Teaching Your Children About the Dentist
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Teaching Your Children About the Dentist

I work as a clerical assistant in a pediatric dental office, and I am commonly surprised by the number of children who are scared of the dentist. Many kids think that cleanings will be painful, and they believe they will be scolded for eating sugary foods. Children are also extremely frightful of the noises made by the water spraying tools and the suction devices. As adults, we know that dental cleanings are easy and free of pain. We need to impart this knowledge to our children so they know not to fear the dentist. I have provided blogs that will help you speak with your child about dental care. Good communication, trips to your own dentist, and online videos can assist you. So will good brushing techniques that will make your child proud to see the dentist. Enjoy my articles so you can help your child build oral care confidence.

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Teaching Your Children About the Dentist

An Overview Of Two Common Forms Of Dental Implants

Alfred Kelley

Dental implants come in various forms. For example, there are some that target the lower jaw while others can only be used on you if you have adequate bone density. Here is an overview of two popular forms of dental density:

Root Form

Also called endosteal or endosseous implants, these are screw-like (they can also be conical or nail-like) artificial materials that are inserted into your jawbone. Root forms come in different sizes, and your dentist will choose the most appropriate for your case depending on the existing bone density, as well as the type of crown you expect to use afterwards. As such, you may not be a candidate for the procedure if your jawbone is too deteriorated.

There are two major techniques for inserting endosteal implants:

  • One-stage – in this case, a doctor inserts the implant into your jawbone with part of it remaining exposed in your mouth. He or she can then place a dental bridge or crown on the exposed part. More people are adopting this technique.
  • Two-stage – this is the traditional method of inserting endosseous. The doctor inserts the whole implant into your jawbone and under your gum tissues. After the surgical site heals (which can take a few months), the top of the implant is exposed for the crowning.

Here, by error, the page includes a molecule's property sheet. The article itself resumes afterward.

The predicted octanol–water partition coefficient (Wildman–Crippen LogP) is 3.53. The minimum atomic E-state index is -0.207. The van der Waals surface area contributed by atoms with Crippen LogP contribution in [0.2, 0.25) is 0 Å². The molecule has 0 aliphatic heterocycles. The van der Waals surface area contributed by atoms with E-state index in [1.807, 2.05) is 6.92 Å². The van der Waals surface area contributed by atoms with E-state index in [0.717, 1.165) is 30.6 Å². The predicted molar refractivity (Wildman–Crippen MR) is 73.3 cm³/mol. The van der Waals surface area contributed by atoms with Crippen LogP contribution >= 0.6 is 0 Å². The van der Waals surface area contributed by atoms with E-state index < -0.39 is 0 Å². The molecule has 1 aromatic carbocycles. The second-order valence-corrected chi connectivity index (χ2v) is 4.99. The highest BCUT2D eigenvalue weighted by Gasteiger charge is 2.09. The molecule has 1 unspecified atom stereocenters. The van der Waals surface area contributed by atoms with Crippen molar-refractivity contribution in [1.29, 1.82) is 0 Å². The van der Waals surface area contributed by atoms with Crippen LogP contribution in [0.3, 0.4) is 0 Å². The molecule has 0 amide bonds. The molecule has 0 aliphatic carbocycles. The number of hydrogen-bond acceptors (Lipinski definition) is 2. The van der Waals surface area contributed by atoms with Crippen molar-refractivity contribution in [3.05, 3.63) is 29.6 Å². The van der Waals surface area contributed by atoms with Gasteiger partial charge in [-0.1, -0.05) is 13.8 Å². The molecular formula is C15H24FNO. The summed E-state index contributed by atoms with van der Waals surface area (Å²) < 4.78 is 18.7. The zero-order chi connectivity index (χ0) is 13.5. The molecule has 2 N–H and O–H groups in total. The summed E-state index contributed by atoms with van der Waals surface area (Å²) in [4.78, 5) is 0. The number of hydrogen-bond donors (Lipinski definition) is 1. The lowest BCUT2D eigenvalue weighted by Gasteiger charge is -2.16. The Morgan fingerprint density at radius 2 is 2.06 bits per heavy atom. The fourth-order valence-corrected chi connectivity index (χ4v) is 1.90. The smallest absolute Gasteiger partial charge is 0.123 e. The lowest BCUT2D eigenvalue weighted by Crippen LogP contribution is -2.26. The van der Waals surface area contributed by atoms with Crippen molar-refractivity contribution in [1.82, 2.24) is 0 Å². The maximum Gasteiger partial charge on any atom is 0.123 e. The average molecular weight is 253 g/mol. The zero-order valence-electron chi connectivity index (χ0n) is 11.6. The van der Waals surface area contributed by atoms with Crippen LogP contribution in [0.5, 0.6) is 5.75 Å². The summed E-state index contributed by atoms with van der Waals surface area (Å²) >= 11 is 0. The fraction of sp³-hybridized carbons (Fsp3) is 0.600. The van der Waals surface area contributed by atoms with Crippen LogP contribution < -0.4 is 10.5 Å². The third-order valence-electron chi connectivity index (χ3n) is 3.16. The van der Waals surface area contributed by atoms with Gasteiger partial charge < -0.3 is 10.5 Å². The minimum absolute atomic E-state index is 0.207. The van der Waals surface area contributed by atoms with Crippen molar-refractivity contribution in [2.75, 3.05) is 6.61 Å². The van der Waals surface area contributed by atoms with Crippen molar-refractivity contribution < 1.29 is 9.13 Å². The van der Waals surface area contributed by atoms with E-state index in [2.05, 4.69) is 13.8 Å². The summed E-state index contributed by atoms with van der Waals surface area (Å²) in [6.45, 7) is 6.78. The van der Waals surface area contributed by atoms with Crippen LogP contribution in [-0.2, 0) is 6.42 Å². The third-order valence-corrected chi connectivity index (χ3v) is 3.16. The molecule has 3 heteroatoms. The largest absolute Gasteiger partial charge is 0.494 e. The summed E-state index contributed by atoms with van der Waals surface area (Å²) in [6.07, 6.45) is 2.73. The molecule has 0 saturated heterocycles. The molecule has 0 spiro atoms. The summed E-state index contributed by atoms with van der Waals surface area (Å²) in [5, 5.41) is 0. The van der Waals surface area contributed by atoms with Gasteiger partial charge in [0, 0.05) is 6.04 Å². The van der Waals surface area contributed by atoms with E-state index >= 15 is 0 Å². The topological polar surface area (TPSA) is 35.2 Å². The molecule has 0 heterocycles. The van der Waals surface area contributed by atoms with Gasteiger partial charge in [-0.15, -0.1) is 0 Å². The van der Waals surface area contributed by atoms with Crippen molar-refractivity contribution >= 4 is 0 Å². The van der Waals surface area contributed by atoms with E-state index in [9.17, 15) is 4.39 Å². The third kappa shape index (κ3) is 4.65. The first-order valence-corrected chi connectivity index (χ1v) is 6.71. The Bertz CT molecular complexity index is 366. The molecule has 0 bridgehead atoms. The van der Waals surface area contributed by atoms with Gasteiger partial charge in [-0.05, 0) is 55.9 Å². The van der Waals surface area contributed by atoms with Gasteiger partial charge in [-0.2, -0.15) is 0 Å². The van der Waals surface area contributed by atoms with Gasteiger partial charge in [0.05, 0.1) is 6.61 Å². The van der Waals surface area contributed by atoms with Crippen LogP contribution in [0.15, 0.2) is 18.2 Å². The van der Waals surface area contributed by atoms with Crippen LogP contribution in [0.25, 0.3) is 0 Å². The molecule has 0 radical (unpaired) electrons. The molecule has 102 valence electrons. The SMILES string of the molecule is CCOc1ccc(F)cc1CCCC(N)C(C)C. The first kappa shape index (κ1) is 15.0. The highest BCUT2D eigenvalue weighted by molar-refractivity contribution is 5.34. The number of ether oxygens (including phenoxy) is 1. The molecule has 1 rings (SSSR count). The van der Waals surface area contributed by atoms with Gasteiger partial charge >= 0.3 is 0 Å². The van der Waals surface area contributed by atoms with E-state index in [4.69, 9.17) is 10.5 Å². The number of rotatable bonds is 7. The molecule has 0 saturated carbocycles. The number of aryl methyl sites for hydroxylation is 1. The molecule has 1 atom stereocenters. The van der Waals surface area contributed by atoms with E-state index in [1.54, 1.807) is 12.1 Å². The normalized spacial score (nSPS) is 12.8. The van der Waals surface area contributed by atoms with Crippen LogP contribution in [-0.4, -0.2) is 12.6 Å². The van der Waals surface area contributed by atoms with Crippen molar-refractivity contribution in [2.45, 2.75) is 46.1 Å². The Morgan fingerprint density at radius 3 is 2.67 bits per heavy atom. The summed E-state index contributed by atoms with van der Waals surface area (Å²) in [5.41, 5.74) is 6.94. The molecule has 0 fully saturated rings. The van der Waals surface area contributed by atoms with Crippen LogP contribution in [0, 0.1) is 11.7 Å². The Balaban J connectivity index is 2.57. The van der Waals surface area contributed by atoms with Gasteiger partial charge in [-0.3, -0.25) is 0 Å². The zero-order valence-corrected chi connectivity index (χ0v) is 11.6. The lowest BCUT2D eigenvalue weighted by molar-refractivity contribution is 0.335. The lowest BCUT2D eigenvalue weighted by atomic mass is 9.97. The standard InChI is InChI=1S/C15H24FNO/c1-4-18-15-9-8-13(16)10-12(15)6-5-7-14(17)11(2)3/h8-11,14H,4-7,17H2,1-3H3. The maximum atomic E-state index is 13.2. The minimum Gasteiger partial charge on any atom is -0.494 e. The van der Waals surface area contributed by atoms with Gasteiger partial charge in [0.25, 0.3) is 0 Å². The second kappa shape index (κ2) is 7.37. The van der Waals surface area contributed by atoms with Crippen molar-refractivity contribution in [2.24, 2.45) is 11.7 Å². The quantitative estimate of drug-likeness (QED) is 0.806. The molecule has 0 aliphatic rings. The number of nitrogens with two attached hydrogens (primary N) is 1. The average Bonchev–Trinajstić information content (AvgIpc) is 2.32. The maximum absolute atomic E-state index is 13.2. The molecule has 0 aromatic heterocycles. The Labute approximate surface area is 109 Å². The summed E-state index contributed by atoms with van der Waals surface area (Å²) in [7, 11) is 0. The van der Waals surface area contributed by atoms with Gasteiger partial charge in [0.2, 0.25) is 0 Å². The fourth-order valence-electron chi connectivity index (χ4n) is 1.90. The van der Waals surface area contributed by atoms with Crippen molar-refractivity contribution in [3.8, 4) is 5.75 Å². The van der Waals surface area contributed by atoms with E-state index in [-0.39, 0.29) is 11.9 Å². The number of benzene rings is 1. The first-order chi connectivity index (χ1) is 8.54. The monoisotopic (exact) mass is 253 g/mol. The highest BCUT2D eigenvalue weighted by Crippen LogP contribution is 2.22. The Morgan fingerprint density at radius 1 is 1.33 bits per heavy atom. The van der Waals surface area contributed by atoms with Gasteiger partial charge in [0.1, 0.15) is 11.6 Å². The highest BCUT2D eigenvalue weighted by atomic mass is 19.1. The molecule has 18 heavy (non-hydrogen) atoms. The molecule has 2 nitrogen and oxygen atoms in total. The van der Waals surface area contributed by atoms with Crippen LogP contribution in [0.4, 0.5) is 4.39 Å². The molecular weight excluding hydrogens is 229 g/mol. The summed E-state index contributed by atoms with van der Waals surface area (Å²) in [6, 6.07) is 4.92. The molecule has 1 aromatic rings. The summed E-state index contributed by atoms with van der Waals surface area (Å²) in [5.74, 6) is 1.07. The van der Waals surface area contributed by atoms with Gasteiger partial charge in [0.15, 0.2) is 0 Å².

Ramus Frame

As indicated above, it is difficult to get a root form implant if your jawbone is too damaged, but this doesn't mean that you can't get a dental implant with a thin lower jawbone. Ramus frames are specifically designed for deteriorated lower jawbones.

The frame is a one-piece rail with two points that are inserted in the jawbone at the back corners of your mouth and another point that the doctor inserts under your chin. The exposed part of the frame is a thin metal bar that remains suspended just over your gums. It is this exposed part that holds the dentures that you need for chewing. One benefit of this design and placement is that they stabilize the jaw.

Your dentist is likely to suggest a ramus frame implant if you experience problems with dentures. Such problems include difficulty in eating, sore mouths, or if you just don't want to wear the dentures for extended periods.

Note that although you may want one form of implants over another, your dentist may advise you otherwise if it doesn't suit you. For example, you shouldn't insist on the root form if you don't have adequate jawbone. Also, don't forget that you can prolong the durability of your implant just by maintaining a high level of oral hygiene. For dental implants in Powell, Ohio, call Infinite Smiles


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